Enhancing the Potential of Kakuma Refugee Communities Through Promoting Digital Literacy

A student illustrates to the class the process of volcanic eruption as described in the instructional video

The Kakuma morning sun is already up as young learners of Angelina Jolie girls boarding school settle down for their social studies activities lesson. Today, the grade 6 class, comprising of girls between the ages of 13 to 16, will be learning about volcanoes.

Mr Isaak Limo, a teacher at the school, begins by introducing the topic as the attentive girls strategically prop their tabs against stacks of textbooks. In a minute or so, the teacher transitions from the traditional or ‘text book’ studying to digital learning. He simply moves from pointing at the chart and text book pages to tapping on one of the instructional videos saved in the tablets.

It is amazing to listen to the young girls enthusiastically explain the benefits of digital learning. Kabuka Kaluka is a 14-year-old learner who says the introduction of tablets has made learning very interesting.

‘Today we have been learning about the process of volcanic eruption. Initially, textbooks would leave us imagining how such processes would occur but thanks to the tablets, we can now practically experience the processes through videos.” She explains amid claps from her fellow learners.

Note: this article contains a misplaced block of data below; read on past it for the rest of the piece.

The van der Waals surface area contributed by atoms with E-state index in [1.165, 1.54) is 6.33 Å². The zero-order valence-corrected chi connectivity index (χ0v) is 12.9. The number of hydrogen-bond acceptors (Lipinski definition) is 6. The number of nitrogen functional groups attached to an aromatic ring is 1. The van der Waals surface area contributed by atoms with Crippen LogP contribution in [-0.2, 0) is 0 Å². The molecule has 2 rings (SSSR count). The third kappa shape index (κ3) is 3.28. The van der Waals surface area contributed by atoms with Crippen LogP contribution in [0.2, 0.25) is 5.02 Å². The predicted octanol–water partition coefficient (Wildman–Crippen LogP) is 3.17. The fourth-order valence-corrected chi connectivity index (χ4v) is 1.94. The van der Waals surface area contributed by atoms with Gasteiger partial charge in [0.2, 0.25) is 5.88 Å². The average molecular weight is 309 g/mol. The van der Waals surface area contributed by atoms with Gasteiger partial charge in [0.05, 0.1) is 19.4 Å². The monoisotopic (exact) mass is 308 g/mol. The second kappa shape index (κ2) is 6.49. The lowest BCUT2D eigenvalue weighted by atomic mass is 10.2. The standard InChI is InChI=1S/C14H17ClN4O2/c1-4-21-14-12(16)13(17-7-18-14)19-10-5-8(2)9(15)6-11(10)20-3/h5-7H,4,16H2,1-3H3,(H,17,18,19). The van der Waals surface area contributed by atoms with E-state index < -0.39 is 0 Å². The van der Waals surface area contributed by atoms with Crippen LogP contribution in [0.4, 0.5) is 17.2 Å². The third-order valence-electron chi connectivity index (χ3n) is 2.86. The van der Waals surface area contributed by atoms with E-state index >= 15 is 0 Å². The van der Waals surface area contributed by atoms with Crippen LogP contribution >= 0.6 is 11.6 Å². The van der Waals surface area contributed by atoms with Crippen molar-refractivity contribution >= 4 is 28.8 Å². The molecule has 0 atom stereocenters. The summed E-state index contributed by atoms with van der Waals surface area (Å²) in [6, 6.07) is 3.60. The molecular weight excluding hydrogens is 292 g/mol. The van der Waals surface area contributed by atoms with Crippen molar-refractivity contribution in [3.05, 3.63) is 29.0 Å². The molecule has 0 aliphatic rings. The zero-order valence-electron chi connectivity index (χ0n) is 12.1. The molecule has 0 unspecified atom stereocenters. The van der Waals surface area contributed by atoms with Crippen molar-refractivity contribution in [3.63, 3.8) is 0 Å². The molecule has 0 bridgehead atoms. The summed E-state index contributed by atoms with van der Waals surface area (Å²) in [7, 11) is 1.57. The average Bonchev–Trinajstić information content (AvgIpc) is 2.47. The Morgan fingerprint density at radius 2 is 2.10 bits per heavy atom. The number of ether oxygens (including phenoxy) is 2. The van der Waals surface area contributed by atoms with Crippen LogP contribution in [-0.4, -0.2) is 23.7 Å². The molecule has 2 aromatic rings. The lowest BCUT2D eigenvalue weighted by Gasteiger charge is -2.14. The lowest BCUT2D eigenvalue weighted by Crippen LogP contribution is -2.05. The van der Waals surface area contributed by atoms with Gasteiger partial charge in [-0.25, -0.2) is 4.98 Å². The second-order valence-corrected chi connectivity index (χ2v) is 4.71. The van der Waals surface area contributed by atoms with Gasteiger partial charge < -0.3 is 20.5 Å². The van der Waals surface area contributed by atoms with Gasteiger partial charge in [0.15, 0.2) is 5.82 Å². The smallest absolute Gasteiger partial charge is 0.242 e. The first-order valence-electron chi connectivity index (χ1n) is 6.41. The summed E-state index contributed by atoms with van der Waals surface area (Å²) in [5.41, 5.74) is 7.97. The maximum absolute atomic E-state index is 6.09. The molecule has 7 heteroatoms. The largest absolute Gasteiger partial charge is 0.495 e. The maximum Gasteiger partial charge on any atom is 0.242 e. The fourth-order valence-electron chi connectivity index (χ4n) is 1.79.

Mr. Limo says that the introduction of digital learning in the schools has not only made the learners become more informed but it has brought about a very interesting phenomenon.

'We are witnessing a race between learners and teachers in the acquisition of digital skills. I personally support the initiative because it has made learning very interesting. Besides, I no longer have to waste time drawing diagrams on the black board.'

A few kilometers away from the school, we meet 26-year-old Kwizera Mussa. She is a digital literacy champion known for her soft skills ranging from setting up smart phones, creating email accounts and multimedia content.

“Attending the digital competency training has opened my eyes to the world. I am now utilizing the skills acquired to earn a livelihood. I use social media to learn cooking skills and promote my cake baking business” She happily narrates.

The Lutheran World Federation Kenya Somalia Program through the support of MTÜ Mondo has been implementing a digital competency training targeting teachers and women groups from around the Kakuma refugee camp. This initiative seeks to enhance their skills while maximizing the value they get from digital technologies